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China, Miscellaneous »

Consequences of the Cheonan Attack

U.S. Navy photograph by Photographer's Mate 2nd Class Richard J. Brunson

On Friday, the UN Security Council came out with a weak statement that failed to assign blame for the attack and sinking of a South Korean naval ship in March. China and Russia declined to participate in an international inquiry, watered down the Security Council statement, and now willfully look the other way as North Korea continues denying its involvement. The Council’s statement mentioned the results of the internationally-backed inquiry that showed a North Korean torpedo was responsible, but that was all.

Frankly, Korean president Lee Mung-bak failed to take advantage of the considerable leverage he had to press China to take a harder line against North Korean provocations. Lee made the understandable decision to reassure investors by ruling out military retaliation early on. But in doing so, he also took away what appears to be the only thing that would change China’s calculus on North Korea: the possibility of major escalation.

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China, Miscellaneous »

Beijing Bails Out Kim Jong-il, and Earlier Than Usual
[3 May 2010, Comments Off on North Korea’s Chinese Buddies, Tags: , , , , ]

With “a battalion of security guards and female dining companions” aboard his train, North Korea’s leader arrived in China today en-route to Beijing. Kim Jong-il finds himself increasingly under pressure for the sinking of South Korea’s Cheonan in March, isolated by international sanctions, and still reeling from having angered much of North Korea’s elite with last year’s currency fiasco.

So Kim would probably be grateful for just about anything Beijing will give him. And reports suggest China has lots of goodies to offer, in exchange for access to minerals and ports along the Sea of Japan.

China has attracted well-deserved criticism for ignoring the Cheonan ship incident for nearly a month. Now, after finally meekly expressing sympathy for an event that caught China (and the region) by surprise–an event that suggested North Korean brinkmanship could be getting more serious–why is Beijing going out of its way to help Kim?

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Miscellaneous, U.S. Policy »

What to Do if North Korea Is to Blame

Coming up with an effective response to the Cheonan incident won't be simple. (U.S. Navy photo by Mass Communication Specialist 2nd Class Byron C. Linder/Released)

North Korea has a history of aggressive behavior towards the South. So it would not be entirely out of character for it to have ordered an attack on a South Korean ship in retaliation for a naval skirmish last year, as some are alleging (including a North Korean defector).

If it becomes clear that North Korea’s top leaders ordered this attack, with a probable death toll of 46 sailors, the South Korean public will demand a forceful response from President Lee Myung-bak. Since the Cheonan was sunk nearly four weeks ago, the issue has been on the front pages of all the major South Korean papers every day. The population is stirred up.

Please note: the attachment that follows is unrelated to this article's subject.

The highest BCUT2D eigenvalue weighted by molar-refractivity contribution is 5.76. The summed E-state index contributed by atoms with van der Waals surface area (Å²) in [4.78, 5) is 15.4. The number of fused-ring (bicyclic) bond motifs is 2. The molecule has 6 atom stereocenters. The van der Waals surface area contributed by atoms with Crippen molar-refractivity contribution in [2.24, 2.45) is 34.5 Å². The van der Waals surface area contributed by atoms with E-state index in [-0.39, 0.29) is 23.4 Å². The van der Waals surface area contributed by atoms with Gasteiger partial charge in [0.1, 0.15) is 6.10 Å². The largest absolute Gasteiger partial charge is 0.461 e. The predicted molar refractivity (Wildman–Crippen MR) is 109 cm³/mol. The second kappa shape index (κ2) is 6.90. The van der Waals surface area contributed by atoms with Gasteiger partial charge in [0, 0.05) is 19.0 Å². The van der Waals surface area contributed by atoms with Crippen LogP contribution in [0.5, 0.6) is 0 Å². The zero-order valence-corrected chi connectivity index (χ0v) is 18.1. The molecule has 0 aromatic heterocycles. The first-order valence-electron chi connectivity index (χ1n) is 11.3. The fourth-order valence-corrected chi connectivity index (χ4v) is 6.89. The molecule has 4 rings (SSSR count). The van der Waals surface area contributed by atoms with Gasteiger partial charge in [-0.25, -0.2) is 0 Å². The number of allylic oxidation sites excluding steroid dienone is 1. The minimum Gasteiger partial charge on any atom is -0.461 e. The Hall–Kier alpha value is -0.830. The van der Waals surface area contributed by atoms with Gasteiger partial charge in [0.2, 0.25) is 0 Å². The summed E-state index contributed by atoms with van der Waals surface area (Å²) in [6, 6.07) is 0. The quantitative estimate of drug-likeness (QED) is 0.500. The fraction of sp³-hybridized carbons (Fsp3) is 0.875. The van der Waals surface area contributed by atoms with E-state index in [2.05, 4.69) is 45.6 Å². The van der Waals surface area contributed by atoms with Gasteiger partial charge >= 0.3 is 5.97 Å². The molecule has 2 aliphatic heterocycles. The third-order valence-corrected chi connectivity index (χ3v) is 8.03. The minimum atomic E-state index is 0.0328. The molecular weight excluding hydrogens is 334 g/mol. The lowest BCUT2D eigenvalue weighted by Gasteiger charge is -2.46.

Waiting to respond was the responsible thing to do; we don’t yet have definitive knowledge that this was a North Korean attack. But waiting is also raising the stakes for Lee’s government.

The dangers of striking back militarily are obvious. The North Korean side, which is denying it had anything to do with the original incident, could retaliate and set off a cascade of events ending in a regional war. North Korea’s conventional weapons and Seoul’s proximity to the North make this a very deadly prospect.

My sense is that the best way to respond would be, in public, to work to catalyze the natural changes resulting from aggressive North Korean behavior. And in private, Seoul and Washington should look at ways to hit back that will send a message to the Kim Jong-il regime without provoking undue pressure from North Korea’s elite to escalate the situation.

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China, Press, U.S. Policy »

[17 November 2009, Comments Off on The U.S.-China Relationship (Radio Interview), Tags: , , , , , , , , , , ]

Media: Icelandic National Broadcasting Service – Radio 1 “Spegillinn.”

Subjects: President Obama’s trip to Shanghai and Beijing, and the U.S.-China relationship.

Length: 5:42.

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China, Miscellaneous, Publications, U.S. Policy »

[9 January 2008, Comments Off on Why China Doesn’t Want a Nuclear North Korea, Tags: , , , , , , ]

Date: 9 January 2008.

Publication: Far Eastern Economic Review.

Author: Daniel Michaeli.

North Korea’s nuclear program is a danger not only to the United States, but also to China. A proliferation crisis, particularly in the Middle East, would carry consequences compromising the delicately balanced domestic economic and social stability that China’s leaders strive to maintain. In order to preserve its own interests, China must prevent such a crisis from occurring.

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